The United Nations, together with international donors and civil society, would continue its work to improve the living conditions of the Palestinian people and alleviate the humanitarian situation that had worsened during more than three years of strife and movement restrictions. The United Nations Relief and Works Agency for Palestine Refugees (UNWRA) support for Palestinians in the West Bank and Gaza Strip was ever more crucial. Around 1.1 million depended on the Agency for food aid, up from less than 130,000 in September 2000. He reiterated his call to the donor community to address the humanitarian needs in the Occupied Palestinian Territory.

PAUL BADJI (Senegal), Chairman of the Committee on the Exercise of the Inalienable Rights of the Palestinian People said the South African experience in achieving a united, democratic and multi-racial nation was tangible proof that hope, determination and a concerted effort by the international community could and would attain common aspirations.

Noting that the situation in the Occupied Palestinian Territory remained tense, he recalled that last month, the Israeli military had carried on a week-long raid in the Rafah area resulting in many deaths that included women and children. Since the start of the intifada in September 2000, close to 1,500 buildings had been demolished by the Israeli army in Rafah alone, affecting close to 15,000 Palestinians. The Committee strongly condemned the Israeli practice of extrajudicial killings which claimed many civilian lives. At the same time, it unreservedly condemned suicide bombings against Israelis, acts for which there was no justification. The death toll in the Occupied Palestinian Territory since the start of the intifada was over 4,000. More than 670 children had been killed: 570 were Palestinian and over a hundred were Israeli.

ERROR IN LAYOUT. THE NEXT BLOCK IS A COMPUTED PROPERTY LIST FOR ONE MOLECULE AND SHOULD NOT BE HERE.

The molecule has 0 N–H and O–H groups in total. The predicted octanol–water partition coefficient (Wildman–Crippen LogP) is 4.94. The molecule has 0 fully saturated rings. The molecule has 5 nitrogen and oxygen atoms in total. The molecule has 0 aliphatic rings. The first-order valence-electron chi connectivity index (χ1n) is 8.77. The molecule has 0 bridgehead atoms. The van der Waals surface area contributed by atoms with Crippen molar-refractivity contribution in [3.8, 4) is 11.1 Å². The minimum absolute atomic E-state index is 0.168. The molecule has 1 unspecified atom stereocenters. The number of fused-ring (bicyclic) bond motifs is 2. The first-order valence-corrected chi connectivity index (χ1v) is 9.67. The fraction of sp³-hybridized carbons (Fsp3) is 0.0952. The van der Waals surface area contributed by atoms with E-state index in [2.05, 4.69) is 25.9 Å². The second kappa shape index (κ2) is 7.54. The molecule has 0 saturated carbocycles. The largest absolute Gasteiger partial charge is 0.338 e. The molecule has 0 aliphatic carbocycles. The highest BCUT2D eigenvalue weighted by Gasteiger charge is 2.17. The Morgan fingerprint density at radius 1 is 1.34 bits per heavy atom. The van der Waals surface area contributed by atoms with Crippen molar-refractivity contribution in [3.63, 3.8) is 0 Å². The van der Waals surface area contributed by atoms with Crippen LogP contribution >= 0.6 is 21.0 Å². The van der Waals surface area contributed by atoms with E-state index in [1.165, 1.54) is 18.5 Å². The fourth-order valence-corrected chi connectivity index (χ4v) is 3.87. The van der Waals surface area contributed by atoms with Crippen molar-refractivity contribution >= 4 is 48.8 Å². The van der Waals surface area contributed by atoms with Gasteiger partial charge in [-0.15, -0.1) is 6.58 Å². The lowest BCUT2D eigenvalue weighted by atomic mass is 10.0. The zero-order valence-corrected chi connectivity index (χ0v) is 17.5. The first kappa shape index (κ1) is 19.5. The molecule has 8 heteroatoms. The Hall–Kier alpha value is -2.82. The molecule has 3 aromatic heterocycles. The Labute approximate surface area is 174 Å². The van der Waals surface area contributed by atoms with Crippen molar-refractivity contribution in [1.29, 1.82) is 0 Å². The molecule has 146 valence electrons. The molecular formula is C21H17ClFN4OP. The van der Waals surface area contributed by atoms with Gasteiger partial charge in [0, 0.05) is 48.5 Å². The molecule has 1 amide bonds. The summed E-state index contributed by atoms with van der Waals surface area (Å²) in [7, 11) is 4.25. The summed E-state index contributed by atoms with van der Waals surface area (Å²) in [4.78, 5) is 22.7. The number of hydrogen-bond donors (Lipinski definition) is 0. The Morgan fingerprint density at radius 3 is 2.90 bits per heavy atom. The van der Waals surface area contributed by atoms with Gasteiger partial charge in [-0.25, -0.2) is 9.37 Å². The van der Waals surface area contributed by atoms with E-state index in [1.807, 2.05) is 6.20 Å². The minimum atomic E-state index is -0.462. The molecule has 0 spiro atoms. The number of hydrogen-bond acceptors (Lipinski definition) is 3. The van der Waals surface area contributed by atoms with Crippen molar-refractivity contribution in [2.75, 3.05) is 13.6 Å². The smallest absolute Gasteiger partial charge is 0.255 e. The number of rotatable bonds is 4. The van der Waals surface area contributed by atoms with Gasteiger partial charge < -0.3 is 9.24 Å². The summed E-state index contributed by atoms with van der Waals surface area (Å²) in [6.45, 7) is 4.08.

Reviewing recent actions by the General Assembly, the Security Council and the Committee, he said the international community had been rallying support to end the suffering of the Palestinian people and attaining what they have been promised for decades – their own sovereign and independent State. As in the successful campaign against apartheid, the role of the international community in achieving peace in the region was absolutely vital and indispensable.

YASSER ARAFAT, President of the Palestinian Authority, in a video message, said that Israel was accelerating its occupational assault and war on the Palestinian people. Its daily invasions into Palestinian cities, villages and refugee camps and the systematic destruction of Palestinian infrastructures were intended to break the will of the Palestinian people, to legitimize Israeli occupation and settlement activities and to deprive Palestinians of their right to freedom and self determination.